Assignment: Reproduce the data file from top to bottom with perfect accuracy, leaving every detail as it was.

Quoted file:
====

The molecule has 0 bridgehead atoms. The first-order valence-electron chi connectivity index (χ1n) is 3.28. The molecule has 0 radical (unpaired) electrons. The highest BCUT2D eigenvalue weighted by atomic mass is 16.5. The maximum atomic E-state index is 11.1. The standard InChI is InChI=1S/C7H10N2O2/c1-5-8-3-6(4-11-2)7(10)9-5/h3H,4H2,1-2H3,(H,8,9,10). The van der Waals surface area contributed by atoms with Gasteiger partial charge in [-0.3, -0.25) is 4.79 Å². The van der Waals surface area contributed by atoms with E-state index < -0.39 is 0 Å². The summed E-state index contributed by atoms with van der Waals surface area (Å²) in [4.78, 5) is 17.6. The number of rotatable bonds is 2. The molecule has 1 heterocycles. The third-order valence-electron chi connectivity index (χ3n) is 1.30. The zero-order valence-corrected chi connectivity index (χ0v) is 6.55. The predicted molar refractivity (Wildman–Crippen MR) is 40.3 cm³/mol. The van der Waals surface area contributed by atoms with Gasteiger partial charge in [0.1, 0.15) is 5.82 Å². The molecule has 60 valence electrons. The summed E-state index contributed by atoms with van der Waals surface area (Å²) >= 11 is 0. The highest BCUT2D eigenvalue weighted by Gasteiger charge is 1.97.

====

The molecule has 0 bridgehead atoms. The first-order valence-electron chi connectivity index (χ1n) is 3.28. The molecule has 0 radical (unpaired) electrons. The highest BCUT2D eigenvalue weighted by atomic mass is 16.5. The maximum atomic E-state index is 11.1. The standard InChI is InChI=1S/C7H10N2O2/c1-5-8-3-6(4-11-2)7(10)9-5/h3H,4H2,1-2H3,(H,8,9,10). The van der Waals surface area contributed by atoms with Gasteiger partial charge in [-0.3, -0.25) is 4.79 Å². The van der Waals surface area contributed by atoms with E-state index < -0.39 is 0 Å². The summed E-state index contributed by atoms with van der Waals surface area (Å²) in [4.78, 5) is 17.6. The number of rotatable bonds is 2. The molecule has 1 heterocycles. The third-order valence-electron chi connectivity index (χ3n) is 1.30. The zero-order valence-corrected chi connectivity index (χ0v) is 6.55. The predicted molar refractivity (Wildman–Crippen MR) is 40.3 cm³/mol. The van der Waals surface area contributed by atoms with Gasteiger partial charge in [0.1, 0.15) is 5.82 Å². The molecule has 60 valence electrons. The summed E-state index contributed by atoms with van der Waals surface area (Å²) >= 11 is 0. The highest BCUT2D eigenvalue weighted by Gasteiger charge is 1.97.